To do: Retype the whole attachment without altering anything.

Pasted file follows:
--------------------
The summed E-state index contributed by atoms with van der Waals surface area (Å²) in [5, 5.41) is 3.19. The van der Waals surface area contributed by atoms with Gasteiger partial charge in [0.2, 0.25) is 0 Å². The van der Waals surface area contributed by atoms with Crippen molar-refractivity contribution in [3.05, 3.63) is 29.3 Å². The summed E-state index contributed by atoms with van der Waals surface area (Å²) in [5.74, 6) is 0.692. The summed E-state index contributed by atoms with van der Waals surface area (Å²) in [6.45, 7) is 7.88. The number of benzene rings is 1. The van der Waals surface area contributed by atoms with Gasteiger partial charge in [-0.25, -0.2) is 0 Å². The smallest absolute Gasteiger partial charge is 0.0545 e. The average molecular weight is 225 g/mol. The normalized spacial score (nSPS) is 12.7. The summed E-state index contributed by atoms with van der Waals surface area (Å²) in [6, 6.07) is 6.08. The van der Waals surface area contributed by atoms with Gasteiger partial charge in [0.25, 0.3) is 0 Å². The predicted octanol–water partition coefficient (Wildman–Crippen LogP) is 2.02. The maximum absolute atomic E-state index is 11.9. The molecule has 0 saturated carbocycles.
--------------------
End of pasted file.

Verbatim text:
The summed E-state index contributed by atoms with van der Waals surface area (Å²) in [5, 5.41) is 3.19. The van der Waals surface area contributed by atoms with Gasteiger partial charge in [0.2, 0.25) is 0 Å². The van der Waals surface area contributed by atoms with Crippen molar-refractivity contribution in [3.05, 3.63) is 29.3 Å². The summed E-state index contributed by atoms with van der Waals surface area (Å²) in [5.74, 6) is 0.692. The summed E-state index contributed by atoms with van der Waals surface area (Å²) in [6.45, 7) is 7.88. The number of benzene rings is 1. The van der Waals surface area contributed by atoms with Gasteiger partial charge in [-0.25, -0.2) is 0 Å². The smallest absolute Gasteiger partial charge is 0.0545 e. The average molecular weight is 225 g/mol. The normalized spacial score (nSPS) is 12.7. The summed E-state index contributed by atoms with van der Waals surface area (Å²) in [6, 6.07) is 6.08. The van der Waals surface area contributed by atoms with Gasteiger partial charge in [0.25, 0.3) is 0 Å². The predicted octanol–water partition coefficient (Wildman–Crippen LogP) is 2.02. The maximum absolute atomic E-state index is 11.9. The molecule has 0 saturated carbocycles.